Can urban P conservation help to prevent the brown devolution?

Lawrence A. Baker

Research output: Contribution to journalArticlepeer-review

41 Scopus citations


Achieving better understanding phosphorus (P) flows through urban ecosystems is needed to conserve P, as non-renewable phosphate rock deposits become depleted and the global human population increases. A baseline mass flow analysis (MFA) for P developed for the Twin Cities Watershed (TCW, which includes most of the Minneapolis-St. Paul metropolitan region) showed that most P input was stored in the system (65%) or leaked from it (31%); only 4% was deliberately exported as useful products. In a realistic, comprehensive conservation scenario P input was reduced by 15%; deliberate export of P in the form of sewage sludge, food waste, and landscape waste was 68% of P input. In this scenario, increased deliberate export was accomplished by decreasing leakage (to 9% of input) and storage (to 23% of input). If used as agricultural fertilizer, the deliberately exported P in the conservation scenario would support about half of the food production required by the TCW.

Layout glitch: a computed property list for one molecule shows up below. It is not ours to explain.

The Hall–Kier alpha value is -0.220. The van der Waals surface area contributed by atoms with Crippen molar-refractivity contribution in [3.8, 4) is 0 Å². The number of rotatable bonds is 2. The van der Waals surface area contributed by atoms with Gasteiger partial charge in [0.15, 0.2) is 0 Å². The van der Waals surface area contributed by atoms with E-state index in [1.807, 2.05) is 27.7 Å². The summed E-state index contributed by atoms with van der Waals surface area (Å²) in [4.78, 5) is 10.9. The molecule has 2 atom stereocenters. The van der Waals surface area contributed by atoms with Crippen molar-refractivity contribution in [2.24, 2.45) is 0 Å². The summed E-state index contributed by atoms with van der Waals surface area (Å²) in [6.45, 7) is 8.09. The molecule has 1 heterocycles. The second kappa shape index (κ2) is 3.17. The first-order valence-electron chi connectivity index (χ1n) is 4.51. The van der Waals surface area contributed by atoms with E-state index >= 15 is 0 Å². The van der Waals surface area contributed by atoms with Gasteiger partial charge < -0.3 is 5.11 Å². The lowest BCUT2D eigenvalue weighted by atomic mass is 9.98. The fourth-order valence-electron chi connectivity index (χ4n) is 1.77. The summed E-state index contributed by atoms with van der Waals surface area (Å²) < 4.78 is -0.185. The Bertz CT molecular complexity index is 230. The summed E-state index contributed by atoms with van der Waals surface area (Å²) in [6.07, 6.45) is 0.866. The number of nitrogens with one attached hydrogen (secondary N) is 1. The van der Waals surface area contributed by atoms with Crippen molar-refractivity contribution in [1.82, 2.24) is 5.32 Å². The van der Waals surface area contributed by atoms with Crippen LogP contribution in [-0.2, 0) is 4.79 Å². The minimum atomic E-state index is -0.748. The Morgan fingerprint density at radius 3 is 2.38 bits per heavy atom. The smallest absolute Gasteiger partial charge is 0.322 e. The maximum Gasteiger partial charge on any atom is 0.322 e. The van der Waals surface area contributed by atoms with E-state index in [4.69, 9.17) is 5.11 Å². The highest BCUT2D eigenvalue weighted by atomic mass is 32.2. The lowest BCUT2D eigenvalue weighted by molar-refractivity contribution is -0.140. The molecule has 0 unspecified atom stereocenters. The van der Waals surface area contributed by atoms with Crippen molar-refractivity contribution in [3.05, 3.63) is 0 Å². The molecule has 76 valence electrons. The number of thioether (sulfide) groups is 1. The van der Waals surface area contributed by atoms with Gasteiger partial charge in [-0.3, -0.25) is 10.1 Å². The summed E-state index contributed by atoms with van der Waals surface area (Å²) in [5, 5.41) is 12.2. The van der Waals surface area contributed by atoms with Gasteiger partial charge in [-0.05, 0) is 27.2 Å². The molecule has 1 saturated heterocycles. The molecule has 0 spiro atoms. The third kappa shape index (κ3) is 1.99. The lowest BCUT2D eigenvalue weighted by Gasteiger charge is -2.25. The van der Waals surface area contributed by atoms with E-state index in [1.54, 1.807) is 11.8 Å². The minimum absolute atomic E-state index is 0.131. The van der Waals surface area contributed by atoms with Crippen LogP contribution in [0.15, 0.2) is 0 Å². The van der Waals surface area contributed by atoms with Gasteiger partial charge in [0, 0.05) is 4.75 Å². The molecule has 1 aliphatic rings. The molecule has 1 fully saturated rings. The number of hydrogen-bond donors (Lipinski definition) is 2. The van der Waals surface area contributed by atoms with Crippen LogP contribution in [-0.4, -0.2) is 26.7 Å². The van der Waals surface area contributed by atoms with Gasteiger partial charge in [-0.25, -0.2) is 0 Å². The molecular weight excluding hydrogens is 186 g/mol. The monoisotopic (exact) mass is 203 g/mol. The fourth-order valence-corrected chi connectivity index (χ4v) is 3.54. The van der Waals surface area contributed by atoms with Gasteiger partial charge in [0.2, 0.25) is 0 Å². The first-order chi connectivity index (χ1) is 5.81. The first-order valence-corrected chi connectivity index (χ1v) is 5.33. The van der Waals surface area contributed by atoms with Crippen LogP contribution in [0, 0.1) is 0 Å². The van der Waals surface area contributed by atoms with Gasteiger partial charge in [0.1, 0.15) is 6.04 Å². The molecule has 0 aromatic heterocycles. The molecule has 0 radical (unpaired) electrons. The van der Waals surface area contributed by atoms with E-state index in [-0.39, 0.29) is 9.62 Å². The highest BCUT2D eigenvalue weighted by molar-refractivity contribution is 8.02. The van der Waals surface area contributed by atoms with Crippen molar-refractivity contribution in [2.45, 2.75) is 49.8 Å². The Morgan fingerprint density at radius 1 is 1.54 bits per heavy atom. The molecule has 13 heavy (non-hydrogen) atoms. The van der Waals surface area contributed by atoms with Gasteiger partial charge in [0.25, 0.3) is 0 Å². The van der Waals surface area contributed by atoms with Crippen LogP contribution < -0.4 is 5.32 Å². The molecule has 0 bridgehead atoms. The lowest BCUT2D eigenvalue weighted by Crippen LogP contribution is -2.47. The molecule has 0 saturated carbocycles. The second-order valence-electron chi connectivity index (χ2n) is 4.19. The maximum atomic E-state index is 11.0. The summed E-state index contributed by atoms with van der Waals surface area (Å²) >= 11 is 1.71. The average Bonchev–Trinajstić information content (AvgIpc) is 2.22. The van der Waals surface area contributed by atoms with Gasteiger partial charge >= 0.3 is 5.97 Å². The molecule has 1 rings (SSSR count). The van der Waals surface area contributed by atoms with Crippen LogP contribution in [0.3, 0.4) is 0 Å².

Original languageEnglish (US)
Pages (from-to)779-784
Number of pages6
Issue number6
StatePublished - Aug 2011


  • Brown devolution
  • Conservation
  • Phosphorus
  • Phosphorus cycle
  • Urban biogeochemistry
  • Urban ecosystems


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